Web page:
tufa (concrete/sand/peat moss mix for flower pots, etc.)greenspun.com : LUSENET : Countryside : One Thread
Anybody tried making tufa? It is supposed to be light weight concrete to make pots and planters etc. A friend was telling me about it,but didn't have much information. I checked a few websites. Looks like it might have some homebusiness possibillities or a least some uses around the old homestead. Anyone have any experience making it? Daryll
-- Daryll (firstname.lastname@example.org), April 30, 2001
Just saw a blurb on PBS about this. It's made of 1/3 concrete, 1/3 sand, and 1/3 peat moss I think. Add enough water to make a kinda dry mixture. They put a plastic bag inside of a trash can lid, packed the mixture around the edges and on the bottom and then smoothed it. Added some pretty pebbles, could use marbles or anything. Made a planter by putting a cardboard box in the plastic bag, packing mixture on the outside, allow to dry and then pull the box out of the center. Can brush with a wire brush to make it look more like stone. Looked like a fun project, if I had time.
-- Betsy K (email@example.com), April 30, 2001.
Wacky! I just did a bunch of research on tufa two days ago. I searched on google and came up with a bunch of pretty nice sites.
The recipe given above is correct for basic tufa. There are several variations to get different effects.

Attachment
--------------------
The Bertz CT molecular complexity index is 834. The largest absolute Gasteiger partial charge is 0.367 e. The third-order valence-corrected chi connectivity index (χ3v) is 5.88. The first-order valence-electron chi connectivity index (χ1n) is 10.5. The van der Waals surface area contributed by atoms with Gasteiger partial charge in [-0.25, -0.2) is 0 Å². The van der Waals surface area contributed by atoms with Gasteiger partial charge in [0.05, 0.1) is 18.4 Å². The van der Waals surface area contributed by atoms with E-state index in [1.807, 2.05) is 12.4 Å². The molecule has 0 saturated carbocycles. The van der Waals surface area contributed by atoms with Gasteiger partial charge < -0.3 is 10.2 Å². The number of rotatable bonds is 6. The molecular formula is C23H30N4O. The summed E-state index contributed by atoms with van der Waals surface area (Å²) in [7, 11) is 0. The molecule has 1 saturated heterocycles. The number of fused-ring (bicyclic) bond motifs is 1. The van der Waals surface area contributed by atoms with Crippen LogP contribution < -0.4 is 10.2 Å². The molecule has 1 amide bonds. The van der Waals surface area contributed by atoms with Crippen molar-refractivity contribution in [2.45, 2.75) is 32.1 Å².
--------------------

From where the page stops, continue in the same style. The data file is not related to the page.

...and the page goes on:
It sounds like it ends up being a lightweight rock.
Nothing very detailed is ever done with the rock, but it looks like it does hold water, so you can make birdbaths and the like.
-- Paul Wheaton (firstname.lastname@example.org), May 02, 2001.
Just wondering... When you say concrete, Do you mean the cement? Cause the concrete has sand and rock already in it. Could you use paper in it like papercrete? sounds interesting.
-- MikeinKS (email@example.com), May 02, 2001.
Been using the stuff for years. We make old stone sinks to use as planters. Two cardboard boxes (strong), one smaller than the other allowing about one and a half, to two inches space all round between the boxes when the smaller one os placed in the larger. Four styrene coffee cups are placed on the bottom of the outer box and the smaller box is placed on the cups (the cups are removed later and provide excellent drainage holes). The tufa mix is packed between the boxes and allowed to "go off" (set). When it's hard, the boxes are removed and the edges of the sink are rough rounded with a wire brush. Now comes the neat bit - paint the outer surface of the "stone sink" with a mixture of natural yoghurt and honey - half and half - and rub all over the surface with fresh picked moss. The moss spores attach themselves to the rough surface and the yoghurt/honey culture provides an excellent feeding surface so the moss spreads and covers the sink like it's been standing outsede for the past hundred years.
Another advantage I have found of making these look very old (apart from the "antique" prices you can charge, is that any broken sinks that don't quite make it out of the mold can often be sold as a broken stone sink and will look just as good with a corner broken off if planted with flowers cascading out and ove the edge.
The above recipe is good - and it calls for cement and not concrete BTW, and gravy browning can be added for a rich dark color, or cochenele food color for red sandstone effect, but don't forget to try the yoghurt/honey/moss trick.
-- Eric J Methven (firstname.lastname@example.org), May 02, 2001.
How long should you let a tufa pot cure? Any particulars about the drying conditions (ie, cement gets harder if its re-wetted periodically and dries slowly)?
Going to make me up a big batch and make some pots and things!
-- j (email@example.com), May 07, 2001.